Biden was truly incapable of defending politics in weekend notes. “The problem was that the refugee side was working on the crisis that ended at the border with the young people”, and “we couldn’t do two things at the same time”. But that’s really not true. Although it is the same office, overseas screening is a separate process and has already been carried out on 35,000 refugees. The flights are ready to go. If two things at the same time were impossible, there would be no wish to increase the number.
The truth is there was no defense. They simply did not want to allow immigrants into the country in the midst of a heavily demonized “border crisis” (it is not a crisis) occurring simultaneously. And lawmakers and coalition activists played their part in saying loud and clear that this was unacceptable. It didn’t restore the agreed number of 62,500 — I imagine the final number will be somewhere below — but it will probably save tens of thousands of people from those refugee camps.
There is an ongoing dialogue within the Democratic Party, for the first time in two generations. There is a round trip. It won’t lead to progressive nirvana, but it offers a chance for better politics.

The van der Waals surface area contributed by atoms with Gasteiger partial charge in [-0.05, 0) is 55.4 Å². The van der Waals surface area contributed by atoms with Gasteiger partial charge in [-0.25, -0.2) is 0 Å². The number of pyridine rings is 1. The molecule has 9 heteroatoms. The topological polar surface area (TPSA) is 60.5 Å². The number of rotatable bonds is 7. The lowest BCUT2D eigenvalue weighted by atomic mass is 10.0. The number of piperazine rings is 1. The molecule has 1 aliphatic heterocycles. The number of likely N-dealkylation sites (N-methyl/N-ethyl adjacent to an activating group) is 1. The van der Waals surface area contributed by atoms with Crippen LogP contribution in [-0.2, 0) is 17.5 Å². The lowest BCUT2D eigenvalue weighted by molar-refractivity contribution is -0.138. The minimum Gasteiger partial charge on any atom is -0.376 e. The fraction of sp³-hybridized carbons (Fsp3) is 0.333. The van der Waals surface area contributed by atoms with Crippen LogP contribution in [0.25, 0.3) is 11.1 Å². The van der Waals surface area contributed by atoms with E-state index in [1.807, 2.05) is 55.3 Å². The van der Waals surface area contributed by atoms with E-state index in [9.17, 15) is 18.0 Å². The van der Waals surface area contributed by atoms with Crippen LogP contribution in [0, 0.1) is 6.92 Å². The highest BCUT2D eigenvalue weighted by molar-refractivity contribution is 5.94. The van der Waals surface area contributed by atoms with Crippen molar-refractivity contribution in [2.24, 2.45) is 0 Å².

Speaking of not getting it all
At first there was a logical constraint on the Biden infrastructure package suggesting that Democrats and Republicans could come together and find common ground on elements of the package, then the rest could be reserved for a more one-sided reconciliation bill. Senator Chris Coons (D-DE) brought it up again yesterdayand Sen. John Cornyn (R-TX) provided the blueprint for it, with an $800 billion bill that would focus on “core infrastructure.”
A smaller package is fine if it’s part of a process that eventually leads to something bigger. Coons and Cornyn seemed to be talking about two different things though; Cornyn thinks compromise is the whole package, while Coons repeats that first strategy, with the bipartisan bill followed by a Democrats-only reconciliation (or multiple reconciliations, though it’s not clear). But once you bifurcate the process like this, the decisions made for the smaller bill affect the bigger one. This comes into play with the reduction in the nominal corporate tax rate, which now appears likely to reach 25% instead of 28%.
It was already a compromise, because the restoration of the full rate of corporation tax would increase to 35%. I don’t really think it’s that important to offset infrastructure investment with revenue, so that doesn’t bother me too much. But if some Senate Democrats insist on “paying up” for the package, you’ve just taken out about $500 billion in compensation. And raising the corporate tax by a penny won’t win support from Republicans. The Democrats negotiate with themselves here.
Restoring tax fairness is going to be excruciating. It is easy to lower and difficult to raise. This is how we have reduced the tax base over the past 40 years.
What day in Biden’s presidency is it?
Day 90. Yes, we are in the last 10 days of this pop-up series.